COMM0011 – Blog Post # 1 – How Long Can a Business Run on Free?

This afternoon there were two articles which caught my eye in the “SmartBrief on Social Media”, a regular (free) newsletter I subscribe to. The first headline was: “IPO filing: Twitter is unprofitable despite strong mobile business”; the other article headline was: “Facebook announces that ads are coming to Instagram”.

There is no doubt both Twitter and Instagram are extremely popular social media outlets. Both companies started offering their services for free. To many, free is good. In my opinion, offering their services for free is one of the many reasons why Twitter has been able to build their user base to 218 million tweeters and Instagram can boast over 80 million users.

Today, Twitter is in the process of becoming a public company and is hoping to raise $1 billion from their Initial Public Offering (IPO). Despite Twitter’s posted revenue of $253.6 million, they still haven’t turned a profit yet. Facebook bought Instagram for $1 billion and has yet to see any revenue from it’s purchase. I don’t think it matters who’s bank account the money comes from, a billion dollars is a lot of money. If anyone does or has invested in either of those companies, they are expecting a profitable return on their investment.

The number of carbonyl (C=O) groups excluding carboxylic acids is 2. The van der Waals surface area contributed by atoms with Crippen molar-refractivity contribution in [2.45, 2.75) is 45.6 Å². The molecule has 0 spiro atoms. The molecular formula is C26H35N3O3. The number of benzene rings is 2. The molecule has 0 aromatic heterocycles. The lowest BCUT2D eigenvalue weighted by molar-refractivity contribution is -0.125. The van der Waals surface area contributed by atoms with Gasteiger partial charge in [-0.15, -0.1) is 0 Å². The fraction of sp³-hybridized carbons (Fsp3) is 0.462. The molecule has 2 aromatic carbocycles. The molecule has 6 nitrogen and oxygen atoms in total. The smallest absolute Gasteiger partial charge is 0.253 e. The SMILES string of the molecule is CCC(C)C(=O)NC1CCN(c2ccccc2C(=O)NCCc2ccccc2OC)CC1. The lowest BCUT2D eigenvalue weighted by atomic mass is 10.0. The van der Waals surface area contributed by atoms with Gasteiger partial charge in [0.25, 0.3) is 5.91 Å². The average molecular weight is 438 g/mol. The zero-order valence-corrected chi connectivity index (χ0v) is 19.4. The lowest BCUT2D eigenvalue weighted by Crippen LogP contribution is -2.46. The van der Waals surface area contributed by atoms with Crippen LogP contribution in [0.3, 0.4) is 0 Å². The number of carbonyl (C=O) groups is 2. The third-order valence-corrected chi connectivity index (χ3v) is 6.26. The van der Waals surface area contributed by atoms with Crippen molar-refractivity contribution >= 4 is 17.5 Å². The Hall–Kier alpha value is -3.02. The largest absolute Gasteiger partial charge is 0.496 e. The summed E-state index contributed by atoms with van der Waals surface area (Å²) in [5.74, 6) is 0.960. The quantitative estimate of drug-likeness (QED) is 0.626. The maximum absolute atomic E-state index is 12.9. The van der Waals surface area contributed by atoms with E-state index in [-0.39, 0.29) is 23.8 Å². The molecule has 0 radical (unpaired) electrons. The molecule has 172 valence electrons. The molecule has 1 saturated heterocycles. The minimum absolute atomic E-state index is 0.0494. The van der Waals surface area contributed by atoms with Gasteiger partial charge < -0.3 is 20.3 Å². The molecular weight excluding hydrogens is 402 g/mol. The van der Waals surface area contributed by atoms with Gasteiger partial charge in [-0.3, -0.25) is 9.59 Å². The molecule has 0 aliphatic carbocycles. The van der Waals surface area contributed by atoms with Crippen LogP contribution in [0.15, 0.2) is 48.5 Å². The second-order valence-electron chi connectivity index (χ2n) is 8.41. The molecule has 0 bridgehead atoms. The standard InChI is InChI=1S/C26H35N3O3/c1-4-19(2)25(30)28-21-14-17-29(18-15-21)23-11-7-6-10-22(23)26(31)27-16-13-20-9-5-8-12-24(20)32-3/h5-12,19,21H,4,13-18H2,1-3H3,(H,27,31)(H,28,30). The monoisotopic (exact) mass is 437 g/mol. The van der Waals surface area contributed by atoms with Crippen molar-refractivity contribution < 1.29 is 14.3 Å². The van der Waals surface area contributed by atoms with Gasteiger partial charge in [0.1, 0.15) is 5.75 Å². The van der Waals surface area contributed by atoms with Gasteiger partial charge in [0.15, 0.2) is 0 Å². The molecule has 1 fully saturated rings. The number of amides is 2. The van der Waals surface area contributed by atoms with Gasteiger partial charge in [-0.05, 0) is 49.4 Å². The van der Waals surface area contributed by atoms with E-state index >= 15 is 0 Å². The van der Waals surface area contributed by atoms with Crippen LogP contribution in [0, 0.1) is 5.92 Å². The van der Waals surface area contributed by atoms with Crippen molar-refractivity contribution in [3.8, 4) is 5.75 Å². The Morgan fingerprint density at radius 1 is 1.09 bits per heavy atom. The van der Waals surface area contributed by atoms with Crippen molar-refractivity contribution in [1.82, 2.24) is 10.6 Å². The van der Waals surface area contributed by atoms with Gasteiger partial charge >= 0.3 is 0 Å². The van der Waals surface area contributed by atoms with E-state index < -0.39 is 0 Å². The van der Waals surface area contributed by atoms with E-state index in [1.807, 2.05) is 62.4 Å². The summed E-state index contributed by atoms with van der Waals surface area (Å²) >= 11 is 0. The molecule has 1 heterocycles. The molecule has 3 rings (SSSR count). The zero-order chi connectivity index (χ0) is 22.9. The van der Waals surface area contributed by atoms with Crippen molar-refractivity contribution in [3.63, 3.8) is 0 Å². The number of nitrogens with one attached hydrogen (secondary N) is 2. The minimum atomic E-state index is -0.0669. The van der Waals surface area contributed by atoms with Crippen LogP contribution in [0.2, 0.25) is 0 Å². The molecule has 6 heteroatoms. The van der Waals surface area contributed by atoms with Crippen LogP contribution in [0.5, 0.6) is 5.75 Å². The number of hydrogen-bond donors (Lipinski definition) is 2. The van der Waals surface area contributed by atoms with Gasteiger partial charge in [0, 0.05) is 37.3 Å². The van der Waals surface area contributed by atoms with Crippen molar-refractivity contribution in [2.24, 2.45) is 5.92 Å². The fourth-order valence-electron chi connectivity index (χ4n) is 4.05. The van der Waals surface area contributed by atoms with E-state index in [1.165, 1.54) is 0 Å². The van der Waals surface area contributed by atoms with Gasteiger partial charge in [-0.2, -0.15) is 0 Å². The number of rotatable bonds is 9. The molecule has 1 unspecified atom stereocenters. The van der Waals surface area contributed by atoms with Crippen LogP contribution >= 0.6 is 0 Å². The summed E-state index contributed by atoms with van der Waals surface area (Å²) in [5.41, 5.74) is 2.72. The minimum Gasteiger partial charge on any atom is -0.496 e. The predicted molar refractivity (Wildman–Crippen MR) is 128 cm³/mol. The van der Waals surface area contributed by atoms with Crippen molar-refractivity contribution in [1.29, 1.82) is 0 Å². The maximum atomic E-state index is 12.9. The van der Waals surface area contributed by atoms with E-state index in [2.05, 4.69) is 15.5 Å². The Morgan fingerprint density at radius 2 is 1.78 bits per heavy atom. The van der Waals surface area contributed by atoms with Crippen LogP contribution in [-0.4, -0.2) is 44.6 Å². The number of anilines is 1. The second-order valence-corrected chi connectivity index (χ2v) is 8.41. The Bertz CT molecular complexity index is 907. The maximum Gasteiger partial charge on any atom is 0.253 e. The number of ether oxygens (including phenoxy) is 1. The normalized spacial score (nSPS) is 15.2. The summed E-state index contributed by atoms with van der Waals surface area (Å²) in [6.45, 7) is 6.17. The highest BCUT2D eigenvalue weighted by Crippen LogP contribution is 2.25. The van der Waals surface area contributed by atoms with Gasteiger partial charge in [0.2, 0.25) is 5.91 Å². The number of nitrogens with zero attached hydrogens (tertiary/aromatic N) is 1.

Which brings me to my initial question. How long can a company run on free? When I was still knee high to a grasshopper, my mother taught me in this world there are no free lunches. Granted, social media has changed our world, but at the end of the day there are still no free lunches. So how are Twitter and Instagram expected to provide their investors a profitable return on their investments? Advertising. Hmmm, advertising? One problem with advertising is many social media consumers don’t like it. It is possible with the implementation of advertising now, fickle users could switch to the next social media outlet offering their services for free with no advertising; or it could inspire the user to tweet, snap, post, or blog their displeasure at the idea of constant advertising bombardment.